Support Virtual Learning in Social Studies with Storyboarding

Keeping students at the secondary level engaged in the virtual environment is difficult. Sitting in front of a computer anywhere between four to eight hours a day can be draining and taxing on a student’s mental health and overall brain power, but you can make virtual learning fun!

Help students take ownership of their learning. Twenty-first-century students are very much in tune with technology. Students are also aware of what is fun and exciting to them. The best way for you to help students to learn is to develop student-centered learning activities that appeal to them.

Enhance student engagement with project-based learning

One way to keep students engaged is project-based learning. Not only do they take ownership of their own learning, but they can deeply immerse themselves with the content you have taught in your classes.

If you are experiencing the same issues that I am, then attendance has been an increasing issue within the virtual environment. Students are not attending classes as regularly as they normally would for various reasons, many of which can be validated, including lack of technology, no access to internet, or babysitting younger siblings. The list is extensive, which makes it all the more important to attempt to create an engaging learning environment that keeps students motivated.

 

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Photo: iStock by Getty Images / ma_rish

Utilize storyboarding during virtual lessons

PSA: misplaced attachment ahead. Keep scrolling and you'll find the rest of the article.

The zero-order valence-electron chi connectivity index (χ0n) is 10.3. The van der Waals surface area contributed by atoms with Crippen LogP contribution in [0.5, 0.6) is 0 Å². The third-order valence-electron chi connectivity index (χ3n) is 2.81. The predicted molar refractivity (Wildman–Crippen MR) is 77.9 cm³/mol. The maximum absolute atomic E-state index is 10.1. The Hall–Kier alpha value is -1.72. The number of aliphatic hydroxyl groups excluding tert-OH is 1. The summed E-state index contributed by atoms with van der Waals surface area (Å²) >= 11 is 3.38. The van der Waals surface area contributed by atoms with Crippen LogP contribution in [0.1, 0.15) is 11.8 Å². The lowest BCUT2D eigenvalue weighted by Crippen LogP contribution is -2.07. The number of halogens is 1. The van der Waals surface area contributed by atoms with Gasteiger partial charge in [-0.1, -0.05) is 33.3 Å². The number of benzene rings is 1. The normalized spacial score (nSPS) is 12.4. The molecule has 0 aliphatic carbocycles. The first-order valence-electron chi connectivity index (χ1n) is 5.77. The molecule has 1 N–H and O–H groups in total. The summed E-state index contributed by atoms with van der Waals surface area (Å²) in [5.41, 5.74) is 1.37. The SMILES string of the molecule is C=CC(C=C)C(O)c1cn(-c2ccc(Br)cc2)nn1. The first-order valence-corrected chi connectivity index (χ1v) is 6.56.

One project that can be dually engaging and fun for students is storyboarding. A storyboard allows students to map the progress of a story in much the same way that a cartoon illustrates multiple events in multiple frames—exactly the way that you present the information in class in layers, graduated, or gradual. The purpose of the storyboard is to help students sequence and clarify events.

Storyboards can be used for a variety of events, including examination of cause and effect, exploring chronology order, comparing and contrasting past and present events, and developing a multicultural perspective.

A great tool to use for this project can be Storyboard That. This digital platform links to Clever, Google Classroom, and ClassLink once your project is complete. This allows students to create and record interactive slides and video that can be stored and used numerous times. Alternative programs that can be used are Vimeo, Powtoon, Google Slides, and PowerPoint.

Implementing the Project

Predetermine which parts of the curriculum you want your students to create. Usually when you are introducing a new lesson, you preview the topics and vocabulary with your students. Next, introduce the content by assigning a pre-reading assignment or setting anticipatory questions. Then, your students can discuss relevant facts that need to be remembered in context for the application of the lesson. Finally, you can formally or informally assess the students so that you can measure the depth of knowledge they attained from what you taught.

Have students script their lesson first. While you are teaching the lesson, students should be taking notes.

In seventh grade, Georgia focuses on world history, with the first unit focusing on Africa. Georgia Standards of Excellence (GSE) split the content into a two-year course focusing on historical, geographic, cultural, and economic understandings, which starts in sixth grade and continues into seventh grade. Have your students organize their work in the following categories: history, geography, and economics. Once you have discussed with your students the key points of the lesson, it is time for them to place the information in a succinct order to be presented.